Whelan: Some sectors are bene ting. The start of 2021 was characterised by a steep sharpening of the underlying interest rate curve as expectations of tightening from the Federal Reserve impacted markets. Certain areas of the credit markets will be immune – if not benefit – from rising interest rates, such as the bank loans market and the floating rate area of the securitised market, which is an often-over- looked allocation, particularly with UK pension funds.
Furthermore, we are beginning to see more differentiations in emerging market economies. For example, a sharp rise in the oil price – from negative to touching $70 per barrel. This has led to a big impact in the differences in finances and risk appetite for countries which are oil exporters, versus countries which are oil importers within emerging markets.
However, some of the other conditions may be somewhat second order inflationary. That has been around the accusation that monetary authorities have allowed conditions to become too loose.
This enabled a huge amount of corporate bond issuance to come to market post the onset of the crisis in 2020. It is now expected to see significant large upgrades from high yield, many constituents of which were investment grade when issued, and seeing them return to those major investment-grade markets.
Expectations are that another $200bn of high-yield securities could get back to investment-grade status in 2021. That further limits the pool of assets available in the sub-investment grade space. The current environment will provide additional support to credit spreads from here as a lot of investors are on the side-lines looking to diversify.
With all the fears about inflation, is this a good time to launch a MAC strategy?
Thomas: If you look at it from a cycle perspective, one of the strengths of MAC is that you have a broad opportunity set and levers to pull to smooth your returns through a cycle.
There will be weaker environments and stronger environments and you will not fully sidestep all the negative returns, but you have the tools at your disposal to manage your fund through a cycle. That is why investors like MAC.
Are investors worried about inflation?
Harding: All schemes are turning their attention to inflation to one degree or another. The larger schemes are fully hedged through their liability-driven investment (LDI) portfolios, but there is a concern that credit mandates will underperform unless they have a large allocation to something that is floating rate.
A lot of my schemes are focusing on ESG and climate change. Investment managers are aware that they will not be appointed unless they can demonstrate their credentials in this area. Everyone will tell you that they are doing an excellent job here, but it is difficult to see what is genuine and what has been generated by the marketing team.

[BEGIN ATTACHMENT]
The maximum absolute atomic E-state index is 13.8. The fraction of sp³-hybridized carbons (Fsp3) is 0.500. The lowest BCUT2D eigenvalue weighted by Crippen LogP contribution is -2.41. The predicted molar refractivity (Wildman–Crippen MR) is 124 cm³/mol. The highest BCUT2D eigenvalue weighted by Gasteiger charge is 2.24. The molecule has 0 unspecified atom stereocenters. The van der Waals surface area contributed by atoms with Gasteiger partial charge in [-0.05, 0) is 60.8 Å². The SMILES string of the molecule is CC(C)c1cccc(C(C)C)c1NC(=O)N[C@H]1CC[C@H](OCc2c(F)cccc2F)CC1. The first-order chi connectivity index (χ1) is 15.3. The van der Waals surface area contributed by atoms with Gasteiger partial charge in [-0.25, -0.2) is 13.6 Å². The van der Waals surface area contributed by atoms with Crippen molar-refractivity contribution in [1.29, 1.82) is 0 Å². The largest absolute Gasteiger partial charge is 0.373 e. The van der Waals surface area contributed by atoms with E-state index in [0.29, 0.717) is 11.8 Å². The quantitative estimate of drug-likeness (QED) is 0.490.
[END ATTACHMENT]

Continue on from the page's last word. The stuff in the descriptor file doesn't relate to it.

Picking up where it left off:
Allen: We work to a framework when building portfolios, which includes incorporating our research team’s ESG assessments. We only invest in managers who meet our standards, largely driven by the research from Paul and his team.
How do you avoid greenwashing, Paul?
Whelan: There are a few steps we take to mitigate that risk. One is the good old-fashioned rolling your sleeves up and getting heavily integrated with the managers to discuss responsible investing and ESG considerations.
It is talking with the analysts and fund managers, going through examples, seeing the engagement records in detail to get credible evidence, positively and negatively, of where managers have changed positions due to responsible investing considerations.
Another part of it, which comes back to the old adage of what gets measured gets done, is to have explicit key performance indicators (KPIs) in place with managers. One way we have done that is to work with large managers to create and seed some of the vehicles they are establishing.
As part of that product development, Aon has been shaping those recommendations by putting procedures in place that prevent managers from greenwashing by having credible, sensible targets, which, critically, can be monitored.
Allen: This is not a one-off assessment. Things change quickly in this space, and the pressure on managers means that they are improving. The ongoing monitoring and engagement piece is important. Our managers answer an extensive ESG due diligence questionnaire every year. We discuss their answers with them, set goals and have touch points where we can assess progress.
That process is invaluable. It is easier for a manager to say they are doing something in a one-off meeting and then not do it, than it is to be grilled on the issue every six months, which brings things out in the wash.
Lloyd, how does this differ from when you decide if a manager is walking the walk or just talking the talk on ESG?
Thomas: An ESG process is integrated into Border to Coast and we are supported by a dedicated team. Our partner funds want us to manage and monitor the ESG process correctly.
When selecting managers, we look at their broad ESG capabilities, not just at the MAC level. That is an important factor when selecting funds.
In addition to that, because it is so in demand from investors, we are seeing encouraging signs even in credit, where there are difficult structures and the beneficial ownership is different. We are seeing our managers endeavour to make progress in mapping certain traits in their investment processes.
What we have seen has been positive, but to get up to speed with the equity world there is quite a bit of work to be done, but we are travelling in the correct direction.
Andrew, how do you assess MAC funds to ensure you are backing the right managers?
Cole: We look at the investment strategies, the actual portfolios, speak to managers and decide if they fully appreciate the risks they are taking and how they have performed during difficult times.